I am going to be walking through this method with you every step of the way. While we have simplified a lot at our house over the last several years, we still have more clutter than I’d like. I also have some serious problem areas that I have never fully dealt with (I will even be sharing pictures of our dreaded basement and homeschool room).
Over the next eight weeks, I’ll post about each area of the house, and some tips and tricks to get through it, as well as pictures of my own process. (I’d also LOVE to hear about your progress each week). During the series, I’ll post about dealing with the things that keep us from letting go of stuff, and offer some help with donating or selling your items. Let’s do this together!
Real Motivation to Make this Work
There is some inspiration out there in places like Pinterest. You could easily find thousands upon thousands of photos of beautiful, clean, minimalist homes to “inspire” you. But pretty pictures by themselves are never going to be enough to do the work of going through all our stuff and getting rid of the excess.
We have to dig deeper.
You need to decide what it is you want out of life.
Do any of these sound familiar:
- I wish I didn’t spend so much time cleaning up my house.
- I wish my house wasn’t so messy.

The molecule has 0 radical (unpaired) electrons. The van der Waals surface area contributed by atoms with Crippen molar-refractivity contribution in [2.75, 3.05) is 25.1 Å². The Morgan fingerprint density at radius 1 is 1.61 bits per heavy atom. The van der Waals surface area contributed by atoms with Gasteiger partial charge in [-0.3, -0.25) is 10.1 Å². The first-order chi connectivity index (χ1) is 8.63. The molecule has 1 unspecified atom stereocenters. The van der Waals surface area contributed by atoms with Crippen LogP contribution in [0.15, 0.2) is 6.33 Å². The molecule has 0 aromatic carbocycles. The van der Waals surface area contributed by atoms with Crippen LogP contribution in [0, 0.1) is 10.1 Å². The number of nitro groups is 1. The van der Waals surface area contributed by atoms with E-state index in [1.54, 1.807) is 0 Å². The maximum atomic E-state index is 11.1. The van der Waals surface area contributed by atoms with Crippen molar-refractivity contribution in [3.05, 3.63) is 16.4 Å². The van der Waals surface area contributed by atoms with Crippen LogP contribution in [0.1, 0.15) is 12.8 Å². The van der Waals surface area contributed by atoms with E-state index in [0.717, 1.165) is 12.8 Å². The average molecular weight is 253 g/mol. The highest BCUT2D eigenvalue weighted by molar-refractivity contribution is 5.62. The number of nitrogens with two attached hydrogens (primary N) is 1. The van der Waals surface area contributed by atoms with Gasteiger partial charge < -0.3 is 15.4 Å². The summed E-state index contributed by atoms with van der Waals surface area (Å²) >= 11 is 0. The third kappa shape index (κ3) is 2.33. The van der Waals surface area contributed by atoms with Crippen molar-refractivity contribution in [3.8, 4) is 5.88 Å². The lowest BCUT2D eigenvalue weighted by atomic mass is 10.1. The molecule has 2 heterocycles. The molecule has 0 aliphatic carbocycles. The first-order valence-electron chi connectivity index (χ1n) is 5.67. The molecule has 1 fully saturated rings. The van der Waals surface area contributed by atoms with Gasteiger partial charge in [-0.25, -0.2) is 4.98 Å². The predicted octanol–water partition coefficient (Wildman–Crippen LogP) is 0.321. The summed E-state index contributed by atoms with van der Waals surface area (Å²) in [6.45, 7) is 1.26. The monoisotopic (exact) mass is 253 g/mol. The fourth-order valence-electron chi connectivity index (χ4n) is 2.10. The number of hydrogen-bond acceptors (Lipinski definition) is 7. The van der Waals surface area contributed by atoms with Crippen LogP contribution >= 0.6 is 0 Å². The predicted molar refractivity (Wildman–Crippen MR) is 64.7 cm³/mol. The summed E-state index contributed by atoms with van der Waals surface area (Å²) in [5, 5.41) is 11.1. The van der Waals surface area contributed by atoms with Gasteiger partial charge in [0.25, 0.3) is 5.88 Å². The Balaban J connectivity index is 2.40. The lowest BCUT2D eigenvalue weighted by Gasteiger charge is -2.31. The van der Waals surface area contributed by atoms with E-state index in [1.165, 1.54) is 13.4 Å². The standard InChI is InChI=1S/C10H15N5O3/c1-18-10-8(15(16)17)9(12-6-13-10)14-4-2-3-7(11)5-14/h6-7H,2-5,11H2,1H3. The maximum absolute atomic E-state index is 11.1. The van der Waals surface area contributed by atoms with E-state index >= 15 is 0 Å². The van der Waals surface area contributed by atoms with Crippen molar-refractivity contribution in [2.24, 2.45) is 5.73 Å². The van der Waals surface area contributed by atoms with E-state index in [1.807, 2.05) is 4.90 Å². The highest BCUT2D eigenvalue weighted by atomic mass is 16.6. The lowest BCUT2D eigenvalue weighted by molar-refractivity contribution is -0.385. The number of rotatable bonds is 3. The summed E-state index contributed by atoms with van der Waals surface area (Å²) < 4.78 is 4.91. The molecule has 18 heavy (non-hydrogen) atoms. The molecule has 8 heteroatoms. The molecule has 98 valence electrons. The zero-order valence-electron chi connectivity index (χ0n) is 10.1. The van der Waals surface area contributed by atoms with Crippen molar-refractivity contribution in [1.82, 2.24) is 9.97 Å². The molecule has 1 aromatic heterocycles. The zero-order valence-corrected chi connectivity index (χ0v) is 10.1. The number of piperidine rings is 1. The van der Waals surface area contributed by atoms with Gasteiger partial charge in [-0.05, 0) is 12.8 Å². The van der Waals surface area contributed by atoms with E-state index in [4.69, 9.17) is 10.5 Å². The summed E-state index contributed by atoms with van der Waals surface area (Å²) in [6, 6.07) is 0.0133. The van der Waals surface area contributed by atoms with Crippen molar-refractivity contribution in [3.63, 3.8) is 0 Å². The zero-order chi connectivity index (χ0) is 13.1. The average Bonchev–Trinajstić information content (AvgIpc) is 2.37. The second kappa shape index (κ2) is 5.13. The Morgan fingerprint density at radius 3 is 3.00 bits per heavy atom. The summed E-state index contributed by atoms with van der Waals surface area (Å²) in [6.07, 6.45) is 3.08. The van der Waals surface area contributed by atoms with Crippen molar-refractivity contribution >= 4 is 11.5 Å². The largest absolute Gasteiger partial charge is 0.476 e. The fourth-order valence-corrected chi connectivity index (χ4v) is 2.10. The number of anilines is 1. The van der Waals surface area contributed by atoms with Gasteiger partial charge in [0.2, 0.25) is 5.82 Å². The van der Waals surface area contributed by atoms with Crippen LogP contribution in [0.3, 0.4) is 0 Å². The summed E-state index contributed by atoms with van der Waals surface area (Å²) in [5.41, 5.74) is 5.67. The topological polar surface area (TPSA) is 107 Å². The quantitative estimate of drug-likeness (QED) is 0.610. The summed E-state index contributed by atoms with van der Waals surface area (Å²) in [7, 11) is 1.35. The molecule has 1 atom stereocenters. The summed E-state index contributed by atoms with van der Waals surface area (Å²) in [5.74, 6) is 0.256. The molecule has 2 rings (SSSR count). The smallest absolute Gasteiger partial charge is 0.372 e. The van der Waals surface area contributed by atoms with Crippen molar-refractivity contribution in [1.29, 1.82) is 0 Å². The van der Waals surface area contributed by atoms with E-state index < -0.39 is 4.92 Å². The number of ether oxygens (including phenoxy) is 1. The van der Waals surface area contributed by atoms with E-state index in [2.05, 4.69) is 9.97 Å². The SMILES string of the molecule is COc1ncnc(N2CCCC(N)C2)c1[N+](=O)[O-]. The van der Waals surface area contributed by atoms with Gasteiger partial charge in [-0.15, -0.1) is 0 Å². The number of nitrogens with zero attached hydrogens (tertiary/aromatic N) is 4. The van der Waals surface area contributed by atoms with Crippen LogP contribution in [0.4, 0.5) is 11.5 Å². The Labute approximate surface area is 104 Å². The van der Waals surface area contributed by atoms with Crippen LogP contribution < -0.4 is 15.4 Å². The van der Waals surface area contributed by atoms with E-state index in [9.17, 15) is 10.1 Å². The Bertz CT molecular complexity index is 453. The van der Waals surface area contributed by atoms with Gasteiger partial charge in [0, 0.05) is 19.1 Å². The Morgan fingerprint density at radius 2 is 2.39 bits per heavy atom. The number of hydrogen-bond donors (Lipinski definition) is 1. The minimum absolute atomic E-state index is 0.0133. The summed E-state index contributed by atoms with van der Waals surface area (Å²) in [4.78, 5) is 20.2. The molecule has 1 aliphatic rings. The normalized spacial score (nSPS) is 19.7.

- I wish my kids kept their toys cleaned up.
- I wish I could find what I needed.
- I wish we didn’t spend so much on ______. (Fill in the blank with some item you own).
- Add any other reasons you can think of!
This is a good start, but we can still go much deeper. We need to ask “why” to get the real answers.
Why do you want to spend less time cleaning? Why do you want to spend less money? Do you have massive debt to pay off? What would you be able to do if it was paid? What would you do if you suddenly had more free time?
You may even want to answer those questions, and then ask why again. Keep going until you begin to think about your deepest desires that really motivate you.
You could end up realizing that you want more than just the convenience of a clean house.
- Maybe you want to be there for your family or friends in a way you never have before.
- Maybe you are always taking care of your stuff (and your kids’ stuff), but you need time and freedom to take care of your own health problems, so you can be the best person you can be.
- Maybe you are overwhelmed and need some breathing room to be able to handle everything on your plate with grace. Then you could be the kind and gentle mom you always wanted to be.